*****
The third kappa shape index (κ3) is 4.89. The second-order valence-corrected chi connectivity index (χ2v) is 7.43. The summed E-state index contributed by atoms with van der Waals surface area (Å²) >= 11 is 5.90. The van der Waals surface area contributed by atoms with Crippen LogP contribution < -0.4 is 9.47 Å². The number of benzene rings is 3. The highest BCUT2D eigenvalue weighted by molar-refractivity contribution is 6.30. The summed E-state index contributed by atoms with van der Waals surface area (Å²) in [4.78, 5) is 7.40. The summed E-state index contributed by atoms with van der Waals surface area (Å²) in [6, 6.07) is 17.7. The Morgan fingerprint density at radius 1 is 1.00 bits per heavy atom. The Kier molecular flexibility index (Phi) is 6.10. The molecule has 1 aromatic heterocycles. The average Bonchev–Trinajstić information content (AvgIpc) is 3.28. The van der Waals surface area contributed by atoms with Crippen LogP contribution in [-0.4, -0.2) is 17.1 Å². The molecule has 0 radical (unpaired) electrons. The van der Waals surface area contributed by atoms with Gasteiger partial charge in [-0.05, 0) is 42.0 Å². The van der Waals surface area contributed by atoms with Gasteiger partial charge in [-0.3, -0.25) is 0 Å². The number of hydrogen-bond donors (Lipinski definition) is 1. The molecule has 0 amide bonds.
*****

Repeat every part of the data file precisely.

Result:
The third kappa shape index (κ3) is 4.89. The second-order valence-corrected chi connectivity index (χ2v) is 7.43. The summed E-state index contributed by atoms with van der Waals surface area (Å²) >= 11 is 5.90. The van der Waals surface area contributed by atoms with Crippen LogP contribution < -0.4 is 9.47 Å². The number of benzene rings is 3. The highest BCUT2D eigenvalue weighted by molar-refractivity contribution is 6.30. The summed E-state index contributed by atoms with van der Waals surface area (Å²) in [4.78, 5) is 7.40. The summed E-state index contributed by atoms with van der Waals surface area (Å²) in [6, 6.07) is 17.7. The Morgan fingerprint density at radius 1 is 1.00 bits per heavy atom. The Kier molecular flexibility index (Phi) is 6.10. The molecule has 1 aromatic heterocycles. The average Bonchev–Trinajstić information content (AvgIpc) is 3.28. The van der Waals surface area contributed by atoms with Crippen LogP contribution in [-0.4, -0.2) is 17.1 Å². The molecule has 0 radical (unpaired) electrons. The van der Waals surface area contributed by atoms with Gasteiger partial charge in [-0.05, 0) is 42.0 Å². The van der Waals surface area contributed by atoms with Gasteiger partial charge in [-0.3, -0.25) is 0 Å². The number of hydrogen-bond donors (Lipinski definition) is 1. The molecule has 0 amide bonds.